You know, we were saying there's all kinds of distractions. My distractions are it's the last tournament of the year. I haven't won. I'm defending. That's a pile of distractions that's going to get in the way of me playing well, and David's got a pile of distractions of I don't have any status left if I don't play good this week. So everybody's got their own distractions and their own Top 30 or get in the Masters or whatever it is.
So it's an interesting week. It's one of those weeks that, you know, Rotella or Morris Pickens or those guys say, you know, this is the week that you're going to get challenged of getting out of the present, and I think that's the one thing the fans kind of start to understand is, all right, this guy doesn't have a job if he doesn't play well. It gets a little more interesting through the whole field.

Q. David, this is one I'm directing to you because you're a veteran. Over the years sports cliches change, people say things differently. One thing I'm hearing a lot over the last year or two or three from younger players is committing totally to the shot, I didn't commit totally to that shot. Is that a concept that's been there all along or is that something that some sports psychologists have come up with lately that I wasn't 100 percent committed, I was only 90 percent committed and that's why the shot didn't come off.
DAVIS LOVE III: I think you're hearing it more because there's more players that are working with sports psychologists. You know, when I came out, there was Dr. Koup and Bob Rotella and now there's a whole bunch of guys doing it. There's guys like Morris Pickens who have come up under Bob Rotella and now have a whole group of players that they're working with, and almost -- you know, when I was in high school, my dad was just meeting Bob Rotella and couldn't figure out what this guy was all about. He was weird. He was talking about sports psychology.
My dad was old-school golf. You know, if you hit 400 three-footers, you make more three-footers. Rotella's like, no, if you're thinking right, you'll make more three-footers. It isn't a matter of how many you hit, and he couldn't figure it out.
And now teachers like Todd Anderson and the younger teachers that have come up with Rotella that's the first thing they do is make sure you're with Randy Myers and you're strong enough and fit enough, make sure you're with Morris Pickens or Bob Rotella and you're mentally sharp and then I'll fix the rest of you. I'll fix the swing. But you have to do all of it to compete.
And these young guys, like a Rickie Fowler or Drew Love, they grew up in an era of sports psychology and I have to do these things, so you're hearing it more and more because Nicklaus said -- the first time I ever read anything Jack Nicklaus said, he said, I hit every shot whether I was on the driving range, practice rounds or the U.S. Open, I played it the same way. If I wasn't focused on what I was doing, I didn't hit it.
And we were talking about that the other day don't just stand there and slap balls around the range. It doesn't do any good. You gotta be committed to what you're doing, and that's what they're talking about is the sports psychology that they've grown up with, and I think there's just more guys that understand it, more guys that do it.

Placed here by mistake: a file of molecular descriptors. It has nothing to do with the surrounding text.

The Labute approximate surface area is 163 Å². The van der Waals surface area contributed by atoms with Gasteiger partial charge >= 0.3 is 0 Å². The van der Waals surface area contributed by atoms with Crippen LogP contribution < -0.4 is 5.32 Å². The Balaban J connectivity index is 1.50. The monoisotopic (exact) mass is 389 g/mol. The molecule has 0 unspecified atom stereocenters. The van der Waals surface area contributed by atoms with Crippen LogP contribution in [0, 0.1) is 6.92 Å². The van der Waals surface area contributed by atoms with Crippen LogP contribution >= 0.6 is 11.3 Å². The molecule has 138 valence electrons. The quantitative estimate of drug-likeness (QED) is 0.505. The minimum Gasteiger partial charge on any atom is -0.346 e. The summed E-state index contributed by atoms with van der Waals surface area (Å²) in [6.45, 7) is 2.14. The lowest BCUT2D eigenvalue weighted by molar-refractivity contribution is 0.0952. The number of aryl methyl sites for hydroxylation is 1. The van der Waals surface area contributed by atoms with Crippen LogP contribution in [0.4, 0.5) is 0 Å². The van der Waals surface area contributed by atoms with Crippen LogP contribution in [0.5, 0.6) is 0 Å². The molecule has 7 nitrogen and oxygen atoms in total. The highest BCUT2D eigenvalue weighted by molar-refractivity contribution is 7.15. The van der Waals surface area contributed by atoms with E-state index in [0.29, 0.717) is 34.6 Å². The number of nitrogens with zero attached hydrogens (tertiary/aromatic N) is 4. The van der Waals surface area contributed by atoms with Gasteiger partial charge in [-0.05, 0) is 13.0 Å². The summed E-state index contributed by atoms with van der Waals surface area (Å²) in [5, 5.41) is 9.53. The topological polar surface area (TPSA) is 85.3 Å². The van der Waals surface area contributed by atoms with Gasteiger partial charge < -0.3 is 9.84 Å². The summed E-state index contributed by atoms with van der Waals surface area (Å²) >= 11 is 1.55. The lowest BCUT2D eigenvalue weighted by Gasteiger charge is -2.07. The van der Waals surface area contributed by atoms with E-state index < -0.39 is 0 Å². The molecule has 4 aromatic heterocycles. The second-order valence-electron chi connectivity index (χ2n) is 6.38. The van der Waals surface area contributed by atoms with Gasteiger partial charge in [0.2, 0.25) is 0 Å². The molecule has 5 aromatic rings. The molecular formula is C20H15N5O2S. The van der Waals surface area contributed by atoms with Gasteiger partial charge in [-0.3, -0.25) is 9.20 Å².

Q. Okay. You said there are so many stories here, guys working so hard on their games, making Top 125 and winning again. How often do you guys brush up against the ultimate purpose of these tournaments, the charities like the Children's Miracle Network Classic or anywhere else? Over the course of the year how many times has that crossed your mind or your plate or whatever?
DAVIS LOVE III: The charity?

Q. Yes.
DAVIS LOVE III: Oh, just about every day, there's something -- Billy Schroder talking to me today about talking to the Children's Miracle Network board when I get done on Friday.
The TOUR, the sponsor, tournament director, Kevin, everybody's always saying, could you do this, could you do that? I signed a few things in the beginning when I registered for the charity. So it's -- you know, it's a big part of our culture, something we do every day.
Whether it's thanking the volunteer that was sitting out there on the tee for all day watching us come through and you're like, why does that poor person have to sit here when guys are whizzing by on their cart and hitting one ball and there's no gallery and you thank them for supporting the tournament because they're the ones that get the money for the charity. So I think most players, especially after you've been out here a while, they think about it every day.

Q. Do you have any concern about the TOUR contracting or maybe being fewer playing opportunities with loss of tournaments? And just look at the Top 125 this year, it's $225,000 less than it was last year, which is an eye-opener for a lot of guys. But do you think that's -- do you think there's reason to be concerned there?
DAVIS LOVE III: Well, I think that's just the money all got piled up somewhere else. We played for 500,000 less than we figured we were going to play for this year. So you know, we didn't contract the money. I think it's just -- it got distributed differently because we didn't -- we've gone up every year, purse wise, so we haven't lost.

Q. You have fewer player opportunities for the rank and file. You're losing tournaments. Pebble Beach is shrinking its field. You have a lot of limited fields.